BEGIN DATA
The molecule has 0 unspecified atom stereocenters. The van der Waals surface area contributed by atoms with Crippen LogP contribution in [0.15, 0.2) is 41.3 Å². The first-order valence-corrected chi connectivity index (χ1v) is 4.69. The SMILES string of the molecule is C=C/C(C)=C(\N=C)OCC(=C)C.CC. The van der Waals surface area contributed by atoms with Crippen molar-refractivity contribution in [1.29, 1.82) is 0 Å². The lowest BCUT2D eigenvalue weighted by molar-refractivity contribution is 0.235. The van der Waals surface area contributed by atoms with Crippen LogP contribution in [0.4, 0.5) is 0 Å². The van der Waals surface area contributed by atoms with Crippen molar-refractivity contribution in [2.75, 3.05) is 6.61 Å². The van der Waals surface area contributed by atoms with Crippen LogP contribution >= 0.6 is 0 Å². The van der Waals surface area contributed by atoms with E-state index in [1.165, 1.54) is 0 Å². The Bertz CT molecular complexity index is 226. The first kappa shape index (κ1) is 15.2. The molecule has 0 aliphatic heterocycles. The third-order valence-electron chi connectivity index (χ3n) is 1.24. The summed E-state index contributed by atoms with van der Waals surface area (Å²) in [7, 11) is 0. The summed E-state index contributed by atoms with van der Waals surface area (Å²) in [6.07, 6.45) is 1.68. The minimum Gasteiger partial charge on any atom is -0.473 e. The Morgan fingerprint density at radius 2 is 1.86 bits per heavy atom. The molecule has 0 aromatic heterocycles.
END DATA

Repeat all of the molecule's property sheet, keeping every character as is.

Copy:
The molecule has 0 unspecified atom stereocenters. The van der Waals surface area contributed by atoms with Crippen LogP contribution in [0.15, 0.2) is 41.3 Å². The first-order valence-corrected chi connectivity index (χ1v) is 4.69. The SMILES string of the molecule is C=C/C(C)=C(\N=C)OCC(=C)C.CC. The van der Waals surface area contributed by atoms with Crippen molar-refractivity contribution in [1.29, 1.82) is 0 Å². The lowest BCUT2D eigenvalue weighted by molar-refractivity contribution is 0.235. The van der Waals surface area contributed by atoms with Crippen LogP contribution in [0.4, 0.5) is 0 Å². The van der Waals surface area contributed by atoms with Crippen molar-refractivity contribution in [2.75, 3.05) is 6.61 Å². The van der Waals surface area contributed by atoms with Crippen LogP contribution >= 0.6 is 0 Å². The van der Waals surface area contributed by atoms with E-state index in [1.165, 1.54) is 0 Å². The Bertz CT molecular complexity index is 226. The first kappa shape index (κ1) is 15.2. The molecule has 0 aliphatic heterocycles. The third-order valence-electron chi connectivity index (χ3n) is 1.24. The summed E-state index contributed by atoms with van der Waals surface area (Å²) in [7, 11) is 0. The summed E-state index contributed by atoms with van der Waals surface area (Å²) in [6.07, 6.45) is 1.68. The minimum Gasteiger partial charge on any atom is -0.473 e. The Morgan fingerprint density at radius 2 is 1.86 bits per heavy atom. The molecule has 0 aromatic heterocycles.